A lot of people pooh pooh New Year’s Resolutions. I have nothing against them but prefer to just call them ‘goals’. Why limit self-improvement to just once a year??

I am also an avid fan of optimising and ‘hacking’ my psychology to elicit positive behaviour change to maximise the chance for success.

In this case, this means taking advantage of the new year resolution drive and piggybacking on the collective motivation and drive to gain momentum for 2020.

So, here are 10 ways to pimp your NYRs to make you more likely to succeed and crush it this year!

1️⃣ First off, reflect on the important domains across your whole life e.g. physical health; mental health; money; relationships; family; fun; personal development; social time etc. Rate each section out of 10. Consider setting goals for the ones that score the least as these are the areas where you will gain the most benefit in overall happiness (this is what life is about after all).

2️⃣ Establish a value hierarchy. If you want to get fit and healthy but when you stack things up in order of importance, health is number 9… what do you think your chances of success are? Exactly zero. Your goals should be associated with things in the top 2-3 items of your value hierarchy and if not then you may need to re-think (or fail).⠀⠀⠀⠀⠀⠀⠀⠀⠀⠀⠀⠀⠀

I’m not saying that only the top 2-3 things in your value hierarchy will ever be achieved, I’m just saying the higher you value the outcomes, the more chance you have of success.

3️⃣ Label goals as ACHIEVEMENT goals or HABIT goals. For bonus points, link them together! Achievement goals involve achieving xyz, habit goals involve doing xyz daily, weekly or monthly or whatever. Coupling the two types gives achievement goals a systematic method to achieving them and gives habit goals a purpose and clear endpoint i.e. the REASON you are doing what you are doing.⠀⠀⠀⠀⠀⠀⠀⠀⠀⠀⠀

If you’d like to get fitter then an ACHIEVEMENT goal could be “Running a 5k race in x time by y date” and the associated HABIT goal could be something like ‘running x miles a week’.

4️⃣ Be specific with your goals. What has to be true for you to know that you’ve achieved your goal. Be precise with numbers and dates.

e.g. My goal is to get fitter. I will know I’ve achieved this because I’ll be able to run a marathon in 3 hours. I will move towards this by running x number of each week according to y programme.

5️⃣ Stretch yourself but don’t go crazy. Make your goals tough and exciting as this will drive you to achieve more and ensure you don’t get bored… but don’t go crazy with them as it can be demotivating to feel they are out of reach.

This is a tough balance to strike and only you know where the line is but over time you should get a feel for your peak performance zone. The more you set goals and strive towards them, the better you’ll become at gauging them. Doing something more makes you better at it, who would have thought!?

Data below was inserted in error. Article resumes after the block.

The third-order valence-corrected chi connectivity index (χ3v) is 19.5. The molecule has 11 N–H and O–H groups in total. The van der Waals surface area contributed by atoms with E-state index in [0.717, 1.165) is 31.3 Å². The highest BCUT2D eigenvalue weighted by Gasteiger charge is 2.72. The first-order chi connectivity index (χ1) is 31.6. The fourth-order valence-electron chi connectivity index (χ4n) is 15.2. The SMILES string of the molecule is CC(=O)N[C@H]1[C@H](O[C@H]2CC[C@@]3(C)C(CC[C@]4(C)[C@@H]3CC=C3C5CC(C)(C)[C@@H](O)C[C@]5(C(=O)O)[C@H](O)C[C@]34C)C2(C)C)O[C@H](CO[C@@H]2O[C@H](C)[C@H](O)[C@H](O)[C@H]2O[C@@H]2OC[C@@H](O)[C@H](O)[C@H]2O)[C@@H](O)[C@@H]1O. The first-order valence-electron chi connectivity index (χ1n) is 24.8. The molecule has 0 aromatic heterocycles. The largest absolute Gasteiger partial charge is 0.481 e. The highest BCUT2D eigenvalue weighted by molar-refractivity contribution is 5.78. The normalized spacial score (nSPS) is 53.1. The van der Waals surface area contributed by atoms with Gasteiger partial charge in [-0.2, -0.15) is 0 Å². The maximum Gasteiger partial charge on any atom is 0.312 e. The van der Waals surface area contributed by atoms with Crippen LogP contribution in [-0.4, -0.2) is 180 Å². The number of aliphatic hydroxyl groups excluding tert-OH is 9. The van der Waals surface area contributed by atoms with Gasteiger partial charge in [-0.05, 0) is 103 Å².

6️⃣ Long term goals set the direction. At least have an idea of where you want to be in the future. From there you can work backwards and make sure your shorter-term goals are relevant and leading towards your endgame. Not only will this boost your motivation but also make it less likely that you’ll give up if you suffer a setback as you have a bigger goal to reach!

Remember, goals, in general, are less about achievement and more about the journey you go on and the person you become getting there.

7️⃣ Review your goals DAILY to keep them at the top of your mind. If you journal then re-write them every day. If you don’t journal then get a notepad just for this. Also note why going through the process will benefit you and reiterate WHY you are trying to do what you’re doing. Ideally, ask yourself “Why?” 3-5 times until you get to the REAL reason. Build an emotional attachment to it. Really dig deep and then draw on this when you feel like you can’t be bothered or motivation is low.

8️⃣ Aim for consistency over perfection. It’s better to do 3 training sessions per week for 6 months then it is to do 7 for the first 2 weeks of January then give up because you can’t keep up the pace or are too sore. This also allows for ‘life’ to happen.

The way I look at it is: “What will I be able to keep up even if I’ve had the busiest week of my life?”

Note: As habits become ingrained then you’ll be able to do more. To go back to the training analogy, I can manage 5 training sessions a week consistently as I’ve been doing it for years but when starting out, be realistic.

9️⃣ Don’t try to do EVERYTHING. Pick 2-3 goals to start with. Other goals will come once you’ve got these on autopilot. For me, my health is on autopilot. This means I can focus on other things, for example, learning a language, reading a shit load of books and building a coaching business. This means that even though health is number 1 in my value hierarchy it doesn’t take up any bandwidth. It takes time to get to this stage, it’s worth it so start now!

? Don’t be afraid to re-assess or rethink goals. This isn’t necessarily a failure. There is no benefit to continually beating yourself up for not meditating every day for example. Reflect on it. Work out why it’s not happening. Maybe it’s dropped in importance to you? Or was never as important as you thought it was? This is fine. Be honest with yourself. Re-evaluate values and adjust the goal as appropriate. Remember, you don’t have to wait until next year to try again.

That’s me! For more musings and motivation make sure you sign up to my “Not a Newsletter” email list (it’s one of my 2020 resolutions to write more regularly ?)

And finally, please let me know below if you are already using any of these or if you have more to add!

Much love and here’s to an epic 2020!


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